They were way ahead of the curve. I learned about this way of life from Nick O'Kelly and Patrick Schulte in their book, Live on the Margin, and I couldn't shake the idea once I learned of it.

Financial Freedom isn't for everyone. I was sitting in an admin meeting after a coworker had returned from time off, and she told me how relieved she was to have her daughter back in school and to be able to come to work every day. “I love my routine,” she told me.

For those people, a day job is just what they want and need. But for the rest of us, please know that there is a path forward to quit your day job years, or even decades before you thought you could.

It may require some sacrifices, and some compromises on living expenses.

Decide what's most important to you, and shape your financial goals around that.

June 4th – Boglehead Formula

For those of you out there who may be opening retail brokerage accounts outside of your 401k and making investment choices for the first time, I want to introduce you to a popular way to invest. Its called the Boglehead formula.

The Boglehead formula gets its name from John Bogle, the founder of The Vanguard Group, and who is credited with creating the first index fund. He's also the author of The Little Book of Common Sense Investing: The Only Way to Guarantee Your Fair Share of Stock Market Returns.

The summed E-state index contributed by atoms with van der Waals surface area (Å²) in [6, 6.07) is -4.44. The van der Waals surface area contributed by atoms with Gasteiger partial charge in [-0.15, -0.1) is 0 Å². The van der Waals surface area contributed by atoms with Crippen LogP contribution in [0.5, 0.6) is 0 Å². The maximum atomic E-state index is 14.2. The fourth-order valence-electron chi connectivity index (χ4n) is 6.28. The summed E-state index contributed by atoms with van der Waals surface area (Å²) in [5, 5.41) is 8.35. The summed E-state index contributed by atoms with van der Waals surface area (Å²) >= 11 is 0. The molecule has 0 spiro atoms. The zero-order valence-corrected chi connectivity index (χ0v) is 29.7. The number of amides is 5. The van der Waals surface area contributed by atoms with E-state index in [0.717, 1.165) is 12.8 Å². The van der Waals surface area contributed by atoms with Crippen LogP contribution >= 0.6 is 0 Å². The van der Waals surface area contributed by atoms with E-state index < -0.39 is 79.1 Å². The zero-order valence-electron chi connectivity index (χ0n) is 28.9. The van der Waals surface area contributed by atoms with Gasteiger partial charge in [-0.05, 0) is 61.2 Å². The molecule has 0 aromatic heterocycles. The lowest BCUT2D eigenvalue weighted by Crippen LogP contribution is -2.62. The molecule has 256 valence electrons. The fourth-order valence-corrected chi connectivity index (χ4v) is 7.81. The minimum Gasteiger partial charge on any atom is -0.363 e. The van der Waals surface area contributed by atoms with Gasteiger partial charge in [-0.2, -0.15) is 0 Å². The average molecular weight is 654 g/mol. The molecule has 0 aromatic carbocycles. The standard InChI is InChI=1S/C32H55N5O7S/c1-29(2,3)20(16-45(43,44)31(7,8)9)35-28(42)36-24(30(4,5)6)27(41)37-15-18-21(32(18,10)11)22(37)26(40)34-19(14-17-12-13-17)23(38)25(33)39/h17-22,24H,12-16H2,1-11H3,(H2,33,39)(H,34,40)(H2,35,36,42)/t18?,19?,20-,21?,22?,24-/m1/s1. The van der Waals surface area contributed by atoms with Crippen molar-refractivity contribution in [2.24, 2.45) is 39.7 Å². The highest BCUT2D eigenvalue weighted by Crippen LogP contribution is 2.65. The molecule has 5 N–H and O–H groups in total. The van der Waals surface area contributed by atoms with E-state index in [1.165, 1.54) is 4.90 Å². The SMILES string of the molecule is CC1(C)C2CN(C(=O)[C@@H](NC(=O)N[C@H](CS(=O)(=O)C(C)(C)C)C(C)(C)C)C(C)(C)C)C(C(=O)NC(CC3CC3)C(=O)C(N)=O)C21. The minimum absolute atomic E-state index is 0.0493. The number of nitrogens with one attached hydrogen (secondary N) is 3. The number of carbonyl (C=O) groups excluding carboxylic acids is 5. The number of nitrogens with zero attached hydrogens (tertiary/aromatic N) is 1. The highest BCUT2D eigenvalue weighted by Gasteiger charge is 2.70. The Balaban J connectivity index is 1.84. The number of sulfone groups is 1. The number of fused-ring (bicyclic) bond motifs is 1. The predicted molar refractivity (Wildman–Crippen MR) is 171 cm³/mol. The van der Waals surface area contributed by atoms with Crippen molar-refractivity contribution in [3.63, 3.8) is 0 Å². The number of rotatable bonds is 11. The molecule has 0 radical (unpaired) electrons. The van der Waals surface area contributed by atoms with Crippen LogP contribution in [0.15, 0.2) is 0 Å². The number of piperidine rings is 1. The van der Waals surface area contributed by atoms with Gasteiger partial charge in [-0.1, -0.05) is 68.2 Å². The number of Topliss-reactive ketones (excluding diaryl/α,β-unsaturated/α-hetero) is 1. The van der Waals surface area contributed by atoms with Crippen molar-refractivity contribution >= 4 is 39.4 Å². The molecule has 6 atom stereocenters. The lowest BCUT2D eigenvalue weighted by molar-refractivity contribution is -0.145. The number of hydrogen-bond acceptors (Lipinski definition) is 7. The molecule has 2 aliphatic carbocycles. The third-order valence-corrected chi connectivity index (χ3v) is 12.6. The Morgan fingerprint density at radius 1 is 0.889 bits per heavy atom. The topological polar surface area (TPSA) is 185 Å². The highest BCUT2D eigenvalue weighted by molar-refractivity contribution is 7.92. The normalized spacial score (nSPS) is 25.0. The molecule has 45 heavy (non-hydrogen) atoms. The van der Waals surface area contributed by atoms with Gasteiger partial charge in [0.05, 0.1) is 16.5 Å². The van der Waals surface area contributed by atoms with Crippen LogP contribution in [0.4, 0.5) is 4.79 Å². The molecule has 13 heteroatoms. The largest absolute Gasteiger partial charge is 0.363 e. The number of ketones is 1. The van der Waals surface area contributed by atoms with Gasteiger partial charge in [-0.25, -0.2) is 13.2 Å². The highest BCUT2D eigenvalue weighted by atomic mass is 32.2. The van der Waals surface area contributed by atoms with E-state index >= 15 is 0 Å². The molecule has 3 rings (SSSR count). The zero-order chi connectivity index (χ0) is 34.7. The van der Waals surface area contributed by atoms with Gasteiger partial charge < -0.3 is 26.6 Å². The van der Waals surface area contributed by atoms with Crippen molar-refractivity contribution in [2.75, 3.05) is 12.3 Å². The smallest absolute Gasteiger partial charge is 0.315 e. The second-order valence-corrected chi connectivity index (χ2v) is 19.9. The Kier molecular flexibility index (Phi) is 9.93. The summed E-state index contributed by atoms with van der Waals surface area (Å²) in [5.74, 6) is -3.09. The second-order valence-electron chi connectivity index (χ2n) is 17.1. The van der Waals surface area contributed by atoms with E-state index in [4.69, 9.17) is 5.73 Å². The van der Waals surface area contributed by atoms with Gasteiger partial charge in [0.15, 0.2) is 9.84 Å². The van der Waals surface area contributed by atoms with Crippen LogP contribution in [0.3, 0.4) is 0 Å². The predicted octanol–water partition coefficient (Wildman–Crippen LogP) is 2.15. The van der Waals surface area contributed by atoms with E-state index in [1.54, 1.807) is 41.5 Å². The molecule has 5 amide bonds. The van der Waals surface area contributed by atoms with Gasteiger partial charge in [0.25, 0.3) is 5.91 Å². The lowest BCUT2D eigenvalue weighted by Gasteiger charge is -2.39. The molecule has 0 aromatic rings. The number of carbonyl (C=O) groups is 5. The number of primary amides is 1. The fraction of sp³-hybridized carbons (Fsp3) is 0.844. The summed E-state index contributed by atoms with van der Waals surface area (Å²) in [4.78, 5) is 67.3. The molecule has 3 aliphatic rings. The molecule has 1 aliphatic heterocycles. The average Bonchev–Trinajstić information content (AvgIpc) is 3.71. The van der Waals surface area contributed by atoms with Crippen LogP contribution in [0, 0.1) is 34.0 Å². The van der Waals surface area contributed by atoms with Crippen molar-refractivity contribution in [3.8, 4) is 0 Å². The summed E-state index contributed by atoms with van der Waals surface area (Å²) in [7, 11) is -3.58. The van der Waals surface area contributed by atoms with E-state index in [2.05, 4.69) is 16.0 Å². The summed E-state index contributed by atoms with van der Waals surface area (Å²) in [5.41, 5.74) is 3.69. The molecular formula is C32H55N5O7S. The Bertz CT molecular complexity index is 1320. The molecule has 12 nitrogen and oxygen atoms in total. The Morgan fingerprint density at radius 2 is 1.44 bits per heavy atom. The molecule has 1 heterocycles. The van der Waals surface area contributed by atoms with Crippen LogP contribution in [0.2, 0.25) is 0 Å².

Just to cover the basics, an index fund is a type of mutual fund or exchange-traded fund (ETF) with a portfolio constructed to match or track the components of a financial market index, such as the S&P 500, the Nasdaq, or the Dow.

Some examples of index funds are the SPY, which follows the S&P 500, the QQQ, which follows the NASDAQ 100 index, and the IWM, which tracks with the Russell 2000 small cap index.

The Bogleheads investment philosophy promotes low-cost, do-it-yourself investing using nearly-free, or free, index funds and a simple asset allocation formula called the Three Funds formula, 34% in US stocks, 33% in international stocks and 33% in US bonds. 

A domestic index fund basically trends with the stock market each year. If the market rises, your portfolio value rises. If the market declines, your portfolio value declines.

History teaches us that over time, the stock market has always gone up. Not every year, but given enough years, it has given an average annual return of at least 6%.

The thing is, you have to be willing to leave your money in there for long enough to make it work out.

How do you buy index funds? You can use a TD Ameritrade account, or nearly any full-service brokerage account to buy them. 

Always do research and understand what you're investing your money in. As a disclaimer, do not consider this investment advice. Its meant to provide education so that listeners can learn about investment options that are available to them.